“The similar protection conferred by influenza vaccination in either the current or prior season in our study should not be interpreted as indicating that a pregnant woman can forgo vaccination if she were vaccinated in the previous season,” the investigators emphasize.

Summing up, they say this study confirms “substantial and significant” effects of influenza vaccination in pregnant women.

“Taken together with other recent studies, influenza vaccines appear to be not only safe for mothers and fetuses, but equally as effective as in non-pregnant adults. As pregnant women are at risk for serious influenza-related outcomes, our results support the recent WHO recommendation that all countries with influenza vaccination programs vaccinate pregnant women,” they conclude.

Dr. Thompson said, “We need to continue efforts to increase awareness of the risks of influenza during pregnancy and both the safety and benefits of the influenza vaccine for pregnant women as well as the potential secondary protection passed on to their newborns.”

Commenting on the study for Reuters Health, Dr. Andy Pavia, a member of the influenza advisory group of the Infectious Diseases Society of America, said it provides “clear confirmation that influenza vaccine works in pregnant women. That was not a given because the immune system of pregnant women changes, especially in the last trimester.”

“We have known for a long time that influenza can be more serious in pregnant women. The increased risk for pregnant women became abundantly clear during the 2009 pandemic, resulting in more attention directed towards diagnosing influenza in pregnant women and starting influenza antivirals promptly. Because of the higher risk of severe illness, hospitalization and death among pregnant women who develop influenza, we have recommended influenza vaccine for them.” Dr. Pavia said.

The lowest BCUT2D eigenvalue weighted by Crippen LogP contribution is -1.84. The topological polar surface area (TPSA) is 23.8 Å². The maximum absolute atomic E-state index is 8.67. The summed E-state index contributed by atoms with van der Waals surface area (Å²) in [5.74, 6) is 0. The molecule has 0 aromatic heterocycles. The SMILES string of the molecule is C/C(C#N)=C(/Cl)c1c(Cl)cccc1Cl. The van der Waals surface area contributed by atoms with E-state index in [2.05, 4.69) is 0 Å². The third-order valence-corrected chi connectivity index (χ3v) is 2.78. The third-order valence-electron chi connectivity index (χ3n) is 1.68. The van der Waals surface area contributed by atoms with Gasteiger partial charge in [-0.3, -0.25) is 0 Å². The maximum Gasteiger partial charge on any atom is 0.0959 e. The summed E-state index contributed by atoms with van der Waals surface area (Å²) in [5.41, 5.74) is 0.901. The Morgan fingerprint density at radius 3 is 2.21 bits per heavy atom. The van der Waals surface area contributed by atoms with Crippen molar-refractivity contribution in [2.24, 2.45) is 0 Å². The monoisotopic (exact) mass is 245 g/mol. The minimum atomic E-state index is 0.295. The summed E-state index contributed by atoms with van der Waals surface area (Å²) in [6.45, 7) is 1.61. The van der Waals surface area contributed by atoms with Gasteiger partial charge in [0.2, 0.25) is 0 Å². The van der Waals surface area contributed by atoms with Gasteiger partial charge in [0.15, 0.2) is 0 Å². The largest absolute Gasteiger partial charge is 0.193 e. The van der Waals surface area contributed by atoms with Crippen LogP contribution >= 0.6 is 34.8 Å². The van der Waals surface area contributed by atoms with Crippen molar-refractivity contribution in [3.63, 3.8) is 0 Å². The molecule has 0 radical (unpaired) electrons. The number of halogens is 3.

“Clinicians should realize that pregnant women are at higher risk of complications of influenza and the influenza vaccine will decrease the risk of symptomatic influenza by about one half. We also know from many years of using influenza vaccine and tracking safety that the vaccine is safe in pregnancy. In addition, when a pregnant woman is vaccinated against influenza, her infant is protected from influenza infection and hospitalization because of the mother’s antibodies that are passed across the placenta. Therefore, clinicians should strongly recommend influenza vaccine for their pregnant patients,” Dr. Pavia said.

The fact that influenza vaccination rates in pregnant women in the US have risen to 50% is “pretty encouraging,” Dr. Pavia added. He noted that before 2009, “little attention” was given to influenza in pregnancy, so to have increased from close to 0% to almost 50% is a “great start.”

“Obstetricians had not been in the business of recommending or giving vaccines to their pregnant patients and the general message had been to avoid most medications and vaccines during pregnancy. We still have a ways to go in communicating the benefits of influenza vaccine to pregnant women and developing ways to make it easy for them to be vaccinated,” Dr. Pavia said.


Clin Infect Dis 2013.